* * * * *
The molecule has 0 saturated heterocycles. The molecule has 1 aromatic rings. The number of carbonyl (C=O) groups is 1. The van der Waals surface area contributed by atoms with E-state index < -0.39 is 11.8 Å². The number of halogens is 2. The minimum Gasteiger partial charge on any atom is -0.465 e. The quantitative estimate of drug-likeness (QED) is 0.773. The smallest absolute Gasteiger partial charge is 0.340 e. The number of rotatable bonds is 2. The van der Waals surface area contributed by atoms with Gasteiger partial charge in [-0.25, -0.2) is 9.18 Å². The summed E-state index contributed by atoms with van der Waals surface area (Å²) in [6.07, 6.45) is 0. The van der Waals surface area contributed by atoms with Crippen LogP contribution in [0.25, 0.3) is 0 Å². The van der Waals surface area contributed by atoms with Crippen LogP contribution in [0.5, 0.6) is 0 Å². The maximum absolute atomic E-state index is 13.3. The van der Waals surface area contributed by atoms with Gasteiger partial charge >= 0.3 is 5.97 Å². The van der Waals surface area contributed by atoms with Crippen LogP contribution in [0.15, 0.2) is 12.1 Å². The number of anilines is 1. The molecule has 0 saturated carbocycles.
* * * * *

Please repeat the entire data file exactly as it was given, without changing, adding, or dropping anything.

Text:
The molecule has 0 saturated heterocycles. The molecule has 1 aromatic rings. The number of carbonyl (C=O) groups is 1. The van der Waals surface area contributed by atoms with E-state index < -0.39 is 11.8 Å². The number of halogens is 2. The minimum Gasteiger partial charge on any atom is -0.465 e. The quantitative estimate of drug-likeness (QED) is 0.773. The smallest absolute Gasteiger partial charge is 0.340 e. The number of rotatable bonds is 2. The van der Waals surface area contributed by atoms with Gasteiger partial charge in [-0.25, -0.2) is 9.18 Å². The summed E-state index contributed by atoms with van der Waals surface area (Å²) in [6.07, 6.45) is 0. The van der Waals surface area contributed by atoms with Crippen LogP contribution in [0.25, 0.3) is 0 Å². The van der Waals surface area contributed by atoms with Crippen LogP contribution in [0.5, 0.6) is 0 Å². The maximum absolute atomic E-state index is 13.3. The van der Waals surface area contributed by atoms with Gasteiger partial charge >= 0.3 is 5.97 Å². The van der Waals surface area contributed by atoms with Crippen LogP contribution in [0.15, 0.2) is 12.1 Å². The number of anilines is 1. The molecule has 0 saturated carbocycles.